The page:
For a band that technically doesn’t even have a name – ‘Alt-J’ being the ‘pronunciation’ of the Greek symbol Delta, produced on a Mac by pressing the eponymous keys – 2012 was certainly the year they made one for themselves. Between the release of their seductively whimsical debut in May to their receiving of the prestigious and coveted Mercury Award in November, Alt-J waltzed onto the musical radar and dropped this beauty of an album straight into its centre – and for five years work, they certainly have something to be proud of.
Opening with the swaying, surreptitious grooves of ‘Intro’, the track introduces vocalist and frontman Joe Newman’s unique warbling vocals, pitching somewhere between a distant bird call and a musing old wizard. Success single ‘Tessellate’ is a mesmerising combination of curving melodies and crooning harmonies, as the four ex-Leeds University students concoct lines such as, ‘Til morning comes... Let’s tessellate’ - proof that even geometry can become a metaphor for lust. Following track ‘Breezeblocks’ continues with themes of the flesh, but takes a turn for the darker – obsession, a much-discussed accompanying video and a refrain paying homage to Maurice Sendak’s ‘Where the Wild Things Are’ combine to create a melancholic ode to love, bombastic and tender and contagiously good.
‘Something Good’ is a breezy, billowing track that gradually builds into an arching chorus worthy of another radio success, whilst personal favourite, ‘Dissolve Me’, is a colourful, summer-summoning tale of the band’s experiences of LSD, incorporating faux-steel drums, mellow bass and a soaring vocal solo. Successive track ‘Matilda’, an early single, draws more on Alt-J’s folk influences, wonderfully showcasing their talent for genteel, warm harmonies and Newman’s delightful shimmering tones.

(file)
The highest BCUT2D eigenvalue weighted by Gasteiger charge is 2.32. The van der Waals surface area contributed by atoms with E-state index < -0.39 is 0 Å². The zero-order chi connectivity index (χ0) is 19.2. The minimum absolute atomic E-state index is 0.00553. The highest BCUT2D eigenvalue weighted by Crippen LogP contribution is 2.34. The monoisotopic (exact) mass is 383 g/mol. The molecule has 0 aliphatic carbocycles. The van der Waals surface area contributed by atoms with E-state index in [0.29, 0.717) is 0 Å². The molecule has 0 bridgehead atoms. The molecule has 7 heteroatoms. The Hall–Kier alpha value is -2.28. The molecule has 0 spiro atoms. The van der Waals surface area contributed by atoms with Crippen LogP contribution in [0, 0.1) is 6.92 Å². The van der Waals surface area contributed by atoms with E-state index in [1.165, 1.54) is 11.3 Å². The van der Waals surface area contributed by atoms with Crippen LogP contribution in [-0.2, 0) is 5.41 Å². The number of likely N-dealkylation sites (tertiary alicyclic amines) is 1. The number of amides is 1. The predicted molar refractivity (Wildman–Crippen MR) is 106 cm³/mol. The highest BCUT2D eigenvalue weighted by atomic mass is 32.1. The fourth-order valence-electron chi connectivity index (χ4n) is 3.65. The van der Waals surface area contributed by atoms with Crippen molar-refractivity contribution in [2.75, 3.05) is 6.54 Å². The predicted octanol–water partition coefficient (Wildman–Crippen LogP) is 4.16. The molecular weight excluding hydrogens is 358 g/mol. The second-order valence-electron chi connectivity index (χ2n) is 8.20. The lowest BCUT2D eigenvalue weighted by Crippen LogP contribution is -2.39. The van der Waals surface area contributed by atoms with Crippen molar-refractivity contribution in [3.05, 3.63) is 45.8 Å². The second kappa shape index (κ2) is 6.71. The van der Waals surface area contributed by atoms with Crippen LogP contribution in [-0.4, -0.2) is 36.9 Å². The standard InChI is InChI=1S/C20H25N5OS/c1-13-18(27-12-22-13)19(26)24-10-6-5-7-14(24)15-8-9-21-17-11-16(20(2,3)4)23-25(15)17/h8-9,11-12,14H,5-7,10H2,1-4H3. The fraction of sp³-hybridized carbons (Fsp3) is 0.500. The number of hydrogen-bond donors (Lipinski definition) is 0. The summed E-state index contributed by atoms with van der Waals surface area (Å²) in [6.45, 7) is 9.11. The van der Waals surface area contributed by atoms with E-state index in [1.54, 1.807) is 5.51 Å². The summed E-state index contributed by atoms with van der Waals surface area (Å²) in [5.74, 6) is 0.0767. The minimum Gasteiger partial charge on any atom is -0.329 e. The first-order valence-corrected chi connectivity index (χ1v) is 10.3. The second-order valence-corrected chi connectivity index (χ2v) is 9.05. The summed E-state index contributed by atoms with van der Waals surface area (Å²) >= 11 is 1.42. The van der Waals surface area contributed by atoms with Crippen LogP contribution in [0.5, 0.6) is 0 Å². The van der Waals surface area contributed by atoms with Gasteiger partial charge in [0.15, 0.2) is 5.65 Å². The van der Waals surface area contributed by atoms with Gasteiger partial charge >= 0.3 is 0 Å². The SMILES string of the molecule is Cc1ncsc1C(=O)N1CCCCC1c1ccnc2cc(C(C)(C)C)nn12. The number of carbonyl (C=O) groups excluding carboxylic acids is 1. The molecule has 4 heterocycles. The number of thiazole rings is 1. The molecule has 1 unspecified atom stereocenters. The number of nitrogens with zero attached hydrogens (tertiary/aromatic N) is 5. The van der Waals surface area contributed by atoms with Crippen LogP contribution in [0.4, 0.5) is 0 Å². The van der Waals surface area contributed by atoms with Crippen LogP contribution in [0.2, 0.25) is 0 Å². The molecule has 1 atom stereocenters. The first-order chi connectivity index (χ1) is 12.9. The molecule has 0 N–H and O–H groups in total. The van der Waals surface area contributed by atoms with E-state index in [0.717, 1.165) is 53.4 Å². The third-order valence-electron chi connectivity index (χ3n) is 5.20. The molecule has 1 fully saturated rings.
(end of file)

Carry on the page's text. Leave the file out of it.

‘An Awesome Wave’ draws to a close with the satisfying integrity of a true record. Another early release, ‘Fitzpleasure’ alternates superbly between staccato ‘tra-la-la’s’ and deep bass, before ‘Taro’ takes the final bow - a gorgeous, cascading end to the album. Alt-J, like many other upcoming bands, have had their fair share of questioning and criticism. Some say they have an air of pretentiousness about them; others dislike the labels that have started to orbit around them, ranging from ‘the new Radiohead’ to the dreaded ‘best new band’ – probably as much as the group themselves do. Whilst talking to Interview Magazine, Joe Newman was asked about the issue of labelling, to which he replied: ‘Our mission is not to create a new genre. We're not interested in trying to define ourselves. We don't like people trying to figure out what our music sounds like, nor do we feel like we do that for them. We're just happy writing music...’
This is good news. Regardless of industry politics, regardless of labels, I, for one, am happy to just listen – and I’m sure I’m not alone. ‘An Awesome Wave’ is out now on Infectious Music.